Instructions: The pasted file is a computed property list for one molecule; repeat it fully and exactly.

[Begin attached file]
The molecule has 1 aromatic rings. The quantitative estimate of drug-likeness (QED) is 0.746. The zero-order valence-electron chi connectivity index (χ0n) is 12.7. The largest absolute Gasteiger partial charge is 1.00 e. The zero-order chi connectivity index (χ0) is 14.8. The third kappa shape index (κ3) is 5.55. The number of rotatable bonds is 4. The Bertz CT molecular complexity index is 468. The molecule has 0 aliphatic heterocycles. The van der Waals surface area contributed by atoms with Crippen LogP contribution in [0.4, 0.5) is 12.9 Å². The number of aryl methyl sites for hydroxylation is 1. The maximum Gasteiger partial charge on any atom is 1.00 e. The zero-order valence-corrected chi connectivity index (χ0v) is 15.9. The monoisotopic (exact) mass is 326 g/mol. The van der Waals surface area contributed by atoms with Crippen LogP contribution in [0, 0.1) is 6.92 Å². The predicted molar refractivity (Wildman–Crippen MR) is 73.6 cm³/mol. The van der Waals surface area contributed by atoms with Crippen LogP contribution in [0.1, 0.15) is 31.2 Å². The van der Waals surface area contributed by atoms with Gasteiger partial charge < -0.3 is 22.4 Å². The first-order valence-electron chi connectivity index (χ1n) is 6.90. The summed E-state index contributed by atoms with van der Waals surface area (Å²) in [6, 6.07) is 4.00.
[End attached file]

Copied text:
The molecule has 1 aromatic rings. The quantitative estimate of drug-likeness (QED) is 0.746. The zero-order valence-electron chi connectivity index (χ0n) is 12.7. The largest absolute Gasteiger partial charge is 1.00 e. The zero-order chi connectivity index (χ0) is 14.8. The third kappa shape index (κ3) is 5.55. The number of rotatable bonds is 4. The Bertz CT molecular complexity index is 468. The molecule has 0 aliphatic heterocycles. The van der Waals surface area contributed by atoms with Crippen LogP contribution in [0.4, 0.5) is 12.9 Å². The number of aryl methyl sites for hydroxylation is 1. The maximum Gasteiger partial charge on any atom is 1.00 e. The zero-order valence-corrected chi connectivity index (χ0v) is 15.9. The monoisotopic (exact) mass is 326 g/mol. The van der Waals surface area contributed by atoms with Crippen LogP contribution in [0, 0.1) is 6.92 Å². The predicted molar refractivity (Wildman–Crippen MR) is 73.6 cm³/mol. The van der Waals surface area contributed by atoms with Crippen LogP contribution in [0.1, 0.15) is 31.2 Å². The van der Waals surface area contributed by atoms with Gasteiger partial charge < -0.3 is 22.4 Å². The first-order valence-electron chi connectivity index (χ1n) is 6.90. The summed E-state index contributed by atoms with van der Waals surface area (Å²) in [6, 6.07) is 4.00.